Indiana will conduct tax amnesty in the fall


INDIANAPOLIS (WISH) – If you have an unpaid tax bill from the state of Indiana, Mike Pence wants to make a deal with you.

The governor will conduct a tax amnesty program this fall and more than a quarter of a million Hoosiers are eligible to take part.

They owe $500 million in back taxes.

Yet this is the second tax amnesty conducted by the state of Indiana and that’s a source of some controversy.

First, the details: if you owe state government back taxes for years prior to 2013 you can pay up this fall without consequence. From mid-September to mid-November there will be no questions asked at the Department of Revenue.

“No penalty, no interest is a really good deal,” said Bob Dittmer, Revenue Department spokesman, “but it’s a one-time good deal.”

Former governor Mitch Daniels raised $244 million with a tax amnesty that produced long lines in the state government center 10 years ago.

“They gave me a chance to get caught up and I was more than happy to do it,” said one taxpayer at the time.

“And I’m taking advantage of it and think it’s a real good program,” said another.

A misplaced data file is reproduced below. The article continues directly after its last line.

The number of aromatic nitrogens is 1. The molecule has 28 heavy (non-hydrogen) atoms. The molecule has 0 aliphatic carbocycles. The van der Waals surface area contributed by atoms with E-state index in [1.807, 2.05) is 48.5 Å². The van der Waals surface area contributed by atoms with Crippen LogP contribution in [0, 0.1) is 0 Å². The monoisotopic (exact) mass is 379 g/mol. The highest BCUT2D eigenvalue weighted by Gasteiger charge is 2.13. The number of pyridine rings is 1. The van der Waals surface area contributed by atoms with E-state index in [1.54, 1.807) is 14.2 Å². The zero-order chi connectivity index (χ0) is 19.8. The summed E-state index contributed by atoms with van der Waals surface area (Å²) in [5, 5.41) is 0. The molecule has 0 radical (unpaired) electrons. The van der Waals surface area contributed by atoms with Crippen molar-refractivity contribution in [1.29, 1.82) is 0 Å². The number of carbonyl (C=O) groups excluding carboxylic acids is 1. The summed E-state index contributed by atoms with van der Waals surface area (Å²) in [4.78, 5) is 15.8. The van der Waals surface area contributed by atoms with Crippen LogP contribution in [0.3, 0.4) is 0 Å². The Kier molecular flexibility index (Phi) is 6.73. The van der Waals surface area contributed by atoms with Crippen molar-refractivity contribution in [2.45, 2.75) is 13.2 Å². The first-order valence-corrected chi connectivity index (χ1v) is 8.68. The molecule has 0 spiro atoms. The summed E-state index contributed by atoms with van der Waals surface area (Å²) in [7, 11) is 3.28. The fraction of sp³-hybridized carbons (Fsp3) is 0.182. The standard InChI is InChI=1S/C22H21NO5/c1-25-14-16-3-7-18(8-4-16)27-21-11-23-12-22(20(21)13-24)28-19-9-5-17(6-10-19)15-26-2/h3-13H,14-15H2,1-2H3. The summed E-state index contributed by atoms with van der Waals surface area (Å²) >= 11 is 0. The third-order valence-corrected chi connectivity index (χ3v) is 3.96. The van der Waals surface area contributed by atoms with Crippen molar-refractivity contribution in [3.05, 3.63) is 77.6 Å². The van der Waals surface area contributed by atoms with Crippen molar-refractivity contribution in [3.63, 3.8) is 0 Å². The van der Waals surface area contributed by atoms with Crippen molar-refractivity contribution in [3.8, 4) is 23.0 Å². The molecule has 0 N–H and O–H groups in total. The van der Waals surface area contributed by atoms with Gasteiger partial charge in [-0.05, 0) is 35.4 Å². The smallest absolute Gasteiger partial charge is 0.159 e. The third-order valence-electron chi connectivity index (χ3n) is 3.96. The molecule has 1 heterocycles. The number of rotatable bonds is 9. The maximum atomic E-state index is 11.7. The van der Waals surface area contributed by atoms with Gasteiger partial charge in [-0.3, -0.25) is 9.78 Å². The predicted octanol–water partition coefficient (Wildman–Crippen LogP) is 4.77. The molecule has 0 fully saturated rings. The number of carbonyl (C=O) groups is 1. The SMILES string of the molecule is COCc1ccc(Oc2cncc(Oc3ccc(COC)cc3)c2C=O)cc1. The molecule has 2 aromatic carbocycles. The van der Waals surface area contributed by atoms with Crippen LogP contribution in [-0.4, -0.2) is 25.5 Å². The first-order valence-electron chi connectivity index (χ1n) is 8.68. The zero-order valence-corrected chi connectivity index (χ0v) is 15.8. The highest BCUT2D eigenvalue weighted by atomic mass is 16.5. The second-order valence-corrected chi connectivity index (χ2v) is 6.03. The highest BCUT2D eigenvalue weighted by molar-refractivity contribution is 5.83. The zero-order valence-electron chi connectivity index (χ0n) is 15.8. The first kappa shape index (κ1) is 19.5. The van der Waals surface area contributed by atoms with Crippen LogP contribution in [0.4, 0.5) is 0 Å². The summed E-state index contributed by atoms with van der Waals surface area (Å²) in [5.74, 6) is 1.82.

Then, Democrats called the plan a “cheater’s bill of rights.”

Now, Democrats are no happier with the plan created by GOP super majorities in the General Assembly.

“10 years ago it was one time,” said Rep. Greg Porter (D-Indianapolis.) “Here we are back again, trying to do it again.”

“How many amnesties are we going to continue to give people?” he asked.

Yet if you took advantage of amnesty in 2005 you are not eligible this time and those who are can expect a letter from the state sometime soon.

“We know pretty much everyone who is eligible,” said Dittmer, “because we know who has outstanding liabilities during that period so we’re going to do a lot of direct outreach to those folks.”

The Department of Revenue hopes to raise $90 million this time around.

That money would go to fund the governor’s Regional Cities Initiative, a new economic development fund.

The idea of a second tax amnesty came up after lawmakers cut the Regional Cities plan out of the state budget and spent the money on education instead.

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